Let’s also try and remember to highlight specific examples of changes that we’re enabling. If something successful happens because of our work, either directly or indirectly, let’s be sure to make those examples as public as possible. Most of us can probably identify several examples of successful change that we have facilitated but that few folks know about. Get the word out. Again, it’s not about bragging but about providing concrete examples that others can tap into.

Few of us want to be modern-day Cassandras, railing at the ignorance and intransigence of educators and policymakers. I think that most of us feel that we have something worth saying, and information and resources worth sharing. One of our critical tasks is to extend our reach beyond our small community of bloggers and blog readers and find ways to reach the rest of the K-12 world. We can only reach so many people through our blogs, workshops, and conferences. We need to tap into the larger pool of educational technology advocates and feed them resources they can use to move things forward.

9 Responses to “Modern-day Cassandras?”

  1. Hi Scott,

    I always thought it was the quality rather than quantity of readers that counted ;-)

    Doug

  2. Timely post, Scott. Administrators welcome tools and partnerships from tech people. Actually, we are desperate for them as we have few resources that are easy for us to get our hands on. Quick story: about a year ago, I was excited about a new classroom observation tool idea using my pda but I needed to learn how to use Access and Pen Dragon. For the life of me, I couldn’t find anyone to help me learn those two programs so I had to move on and deal with things that I could actually handle. That might sound crazy but it is reality. I have passed along the resources you mentioned in your blog to our district principals and administrators. My principal buddy, Dr. Jan, and I are doing our best to help our fellow administrators. Here is an article we had published (we also hope to present on this at the NAESP National Convention in 2007): http://www.naesp.org/ContentLoad.do?contentId=2025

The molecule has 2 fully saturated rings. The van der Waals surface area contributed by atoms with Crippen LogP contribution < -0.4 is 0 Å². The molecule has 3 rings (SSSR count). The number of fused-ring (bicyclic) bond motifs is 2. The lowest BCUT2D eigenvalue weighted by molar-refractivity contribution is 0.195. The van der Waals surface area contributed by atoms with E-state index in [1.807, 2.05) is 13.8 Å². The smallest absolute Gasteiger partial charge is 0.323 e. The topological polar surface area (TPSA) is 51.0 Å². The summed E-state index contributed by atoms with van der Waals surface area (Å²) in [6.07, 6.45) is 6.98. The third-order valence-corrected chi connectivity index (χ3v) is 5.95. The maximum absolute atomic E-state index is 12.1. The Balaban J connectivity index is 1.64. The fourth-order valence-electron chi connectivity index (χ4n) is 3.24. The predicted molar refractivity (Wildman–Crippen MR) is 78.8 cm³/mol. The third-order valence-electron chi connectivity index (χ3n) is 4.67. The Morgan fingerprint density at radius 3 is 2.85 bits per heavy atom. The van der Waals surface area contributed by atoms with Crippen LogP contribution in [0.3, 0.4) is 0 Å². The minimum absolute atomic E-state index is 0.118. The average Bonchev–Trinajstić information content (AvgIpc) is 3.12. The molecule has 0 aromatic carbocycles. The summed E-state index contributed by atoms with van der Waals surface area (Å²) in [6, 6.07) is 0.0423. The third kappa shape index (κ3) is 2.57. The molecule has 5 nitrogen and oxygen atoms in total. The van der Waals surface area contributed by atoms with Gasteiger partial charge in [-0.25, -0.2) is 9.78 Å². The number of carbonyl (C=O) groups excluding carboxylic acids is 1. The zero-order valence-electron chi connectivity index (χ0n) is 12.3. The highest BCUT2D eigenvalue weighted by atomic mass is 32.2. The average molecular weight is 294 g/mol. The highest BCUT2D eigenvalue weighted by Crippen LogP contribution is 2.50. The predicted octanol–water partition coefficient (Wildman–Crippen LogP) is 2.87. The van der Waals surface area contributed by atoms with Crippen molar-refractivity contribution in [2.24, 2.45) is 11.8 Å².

3. You’ve got a great blog here. Thanks for the post. I had no idea that The Thinking Stick was that popular. Technorati was blocked here in China last year. Last I remember, my blog was around 70,000.

  4. I was feeling good about myself this morning and now I realize that my blog is 700,000th.

    Thanks alot.

    :-)

    Jim :-)

  5. Content is the key for me. I enjoy blogging and started blogging as way for me to explain how why I think the way that I do, for my children. I use the topic of homeschool and education in general to make my comments. It’s attracted a fair bit of attention from the general blogging community, both homeschoolers and public educators. I just checked and I’m ranked
    2,941 with 3,695 links from 620 blogs. I guess on your list that would put me just under the leader. I’d be lying if I said I didn’t care about rankings but I wouldn’t change how I blogged if I went down in the ranks. I use my blog to clarify my thoughts and ideas. The fact that others have found it helpful is a bonus.

  6. I’m in agreement on both points. Content is king (or queen!) and, now that I’ve been doing it for a while, I’d probably blog even if not many folks were reading…

  7. Don’t forget there are education blogs outside the US as well! Try Leigh Blackall’s Teach And Learn Online Rank:37,401 (176 links from 73 blogs) as an Aussie expat living in NZ, Jo McLeay from Melbourne Rank:39,908 (278 links from 70 blogs) plus heaps more from this part of the world.

  8. It does seem like preaching to the converted sometimes…

    My blog (teaching.mrbelshaw.co.uk), at 44,240 (221 links from 58 blogs) apparently makes it slightly less popular than the Learning Circuits blog. Not that I blog for fame and glory. I’d be a bit stupid if I were in it for that… ;-)

  9. Holly Kragthorpe-Shirley Reply July 2, 2007 at 6:09 pm

    I am a teacher and a student. I don’t have my own blog, and I can count on one hand the hours I have spent reading blogs.

    I just wanted to say that I am glad to have found this cool community. When I am here I will hold you to your anti-Cassandra practices.
    :)

    Thanks for making this a place where newbies can learn!